Outside of the main plot, Akiba's Beat also gives players the chance to embark on side quests to aid either your comrades or give a struggling store a push in the right direction. It's here where Akihabara's breath of life is showcased in an interesting way. The nods to various anime, manga, and popular figurine shops are very apparent throughout these side-stories, presenting an often interesting look into the mentality of the otaku culture in Japan itself. Very rarely does it attempt to shame the mannerisms of the Japanese geek population (save for a couple creepers here and there), but rather it embraces these quirky aspects as what makes Akihabara such a beloved place all over the world.


Its story can be pretty entertaining at times, thanks to its geeky humor and sarcastic nature throughout the campaign. However those who have zero knowledge of the Japanese pop culture world will find themselves lost within a realm of strange terminology and sights. In laymen's terms: this is one action RPG made strictly for the biggest of Japanophiles, which may turn off many in the gaming scene. For everyone else, though, it's a real treat to see all the best parts of Japan's nerdy realm mish-mashed together into one setting.

For the most part I stuck with the English dub of Akiba's Beat, which featured the voice talents of Chris Patton (Asahi), Erica Mendez (Saki), Tia Ballard (Riyu), and Robbie Daymond (Yamato). Considering its style, it seemed fitting that XSEED Games grabbed some of the more notable names from the anime industry to bring these characters to life for the English-speaking crowd. Because of some liberties taken in the English script it's very weird to switch to the Japanese dub, as I'm sure there are no real equivalents to some of the words used (and vice versa).


Graphically the realm of the game is very much in the style of a third-dimensional anime. While not as stylistic as Persona 5, there's a certain charm to the world that's being presented in its own unique way. It certainly fits well with the mentality of Akihabara, in a way that can be compared somewhat to this past winter's Akiba's Trip anime adaptation. With that being said, the only thing that irked me in the graphics department were those blasted loading screens. Although they only last a few seconds, the fact that I have to constantly go through them when entering another area of Akihabara somewhat frustrated me.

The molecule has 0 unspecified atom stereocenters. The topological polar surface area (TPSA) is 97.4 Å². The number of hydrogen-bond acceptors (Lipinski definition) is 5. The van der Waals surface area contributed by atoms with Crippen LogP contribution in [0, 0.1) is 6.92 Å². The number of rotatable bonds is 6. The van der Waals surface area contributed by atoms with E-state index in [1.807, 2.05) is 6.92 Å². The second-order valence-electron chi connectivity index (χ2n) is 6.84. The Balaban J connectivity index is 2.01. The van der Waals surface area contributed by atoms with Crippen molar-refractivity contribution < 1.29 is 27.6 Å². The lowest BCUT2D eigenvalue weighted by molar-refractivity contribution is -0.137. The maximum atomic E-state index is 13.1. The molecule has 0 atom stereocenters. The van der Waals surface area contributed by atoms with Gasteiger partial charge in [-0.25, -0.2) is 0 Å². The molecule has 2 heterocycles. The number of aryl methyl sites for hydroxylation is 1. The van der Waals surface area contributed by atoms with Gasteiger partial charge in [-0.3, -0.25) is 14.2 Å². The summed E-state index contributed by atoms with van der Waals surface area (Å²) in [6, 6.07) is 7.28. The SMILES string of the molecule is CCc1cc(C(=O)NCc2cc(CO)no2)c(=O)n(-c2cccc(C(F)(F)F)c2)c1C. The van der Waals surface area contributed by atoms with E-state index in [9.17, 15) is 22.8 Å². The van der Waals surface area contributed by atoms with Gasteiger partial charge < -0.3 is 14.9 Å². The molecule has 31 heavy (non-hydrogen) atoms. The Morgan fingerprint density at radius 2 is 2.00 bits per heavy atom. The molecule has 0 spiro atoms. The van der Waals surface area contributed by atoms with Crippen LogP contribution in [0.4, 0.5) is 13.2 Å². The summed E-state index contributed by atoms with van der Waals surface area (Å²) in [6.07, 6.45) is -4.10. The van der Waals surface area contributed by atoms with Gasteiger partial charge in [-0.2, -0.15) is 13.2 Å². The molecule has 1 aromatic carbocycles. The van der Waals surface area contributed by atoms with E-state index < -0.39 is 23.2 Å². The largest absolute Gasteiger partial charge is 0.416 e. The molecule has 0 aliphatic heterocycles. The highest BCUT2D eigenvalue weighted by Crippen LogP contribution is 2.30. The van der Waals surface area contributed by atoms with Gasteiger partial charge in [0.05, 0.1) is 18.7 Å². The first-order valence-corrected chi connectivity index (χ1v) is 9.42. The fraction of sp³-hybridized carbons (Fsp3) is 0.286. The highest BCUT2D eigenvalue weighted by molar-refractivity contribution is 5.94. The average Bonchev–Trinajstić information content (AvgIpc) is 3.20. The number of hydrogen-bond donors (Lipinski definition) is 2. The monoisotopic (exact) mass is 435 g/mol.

• Fun, fulfilling battle mechanics
  • Interesting story, great voice acting
  • Surprisingly educational


  • Loading screens are a pain
  • For only Japanese fanatics
  • Controls take a bit to figure out


Akiba's Beat may be only for the biggest lovers of Japanese culture, but the heart it delivers is surprisingly big and bountiful. While some may miss the crazier antics of Akiba's Trip, those who stick around will be rewarded with a big story, great voice acting, and some surprisingly strategic hack-and-slash battles. It may not be the most boastful of Japanese RPGs to roam the block this year, but Akiba's Beat knows how to get loud and let gamers know it's here to play.


Promotional consideration provided by Cody Martin of ONE PR Studio. Reviewed on the PS4.

Background Noise: Cosmic Explorer by Perfume - one of Japan's biggest exports in the entertainment industry is its idol industry, and no other group does it better than Perfume. Their 2016 release was one of that year's biggest gems in the pop scene, with such melodies as "Cling Cling," "Flash," and "Miracle Worker" bringing forth some of the most hum-inducing songs to come out of the Land of the Rising Sun in years. It's the definitive album to blare while visiting a local maid cafe or in the midst of a figuring shopping spree.

We are a participant in the Amazon Services LLC Associates Program, an affiliate advertising program designed to provide a means for us to earn fees by linking to Amazon.com and affiliated sites.
Share With:
Rate This Article

Contributing Editor at ESH since 2008, and host of the No Borders No Race podcast show, which began as a humble college radio program in 2006. My passion for discovering new bands, developers, and Japanese pop culture is what drives me to give you my all in every article published and every podcast recorded.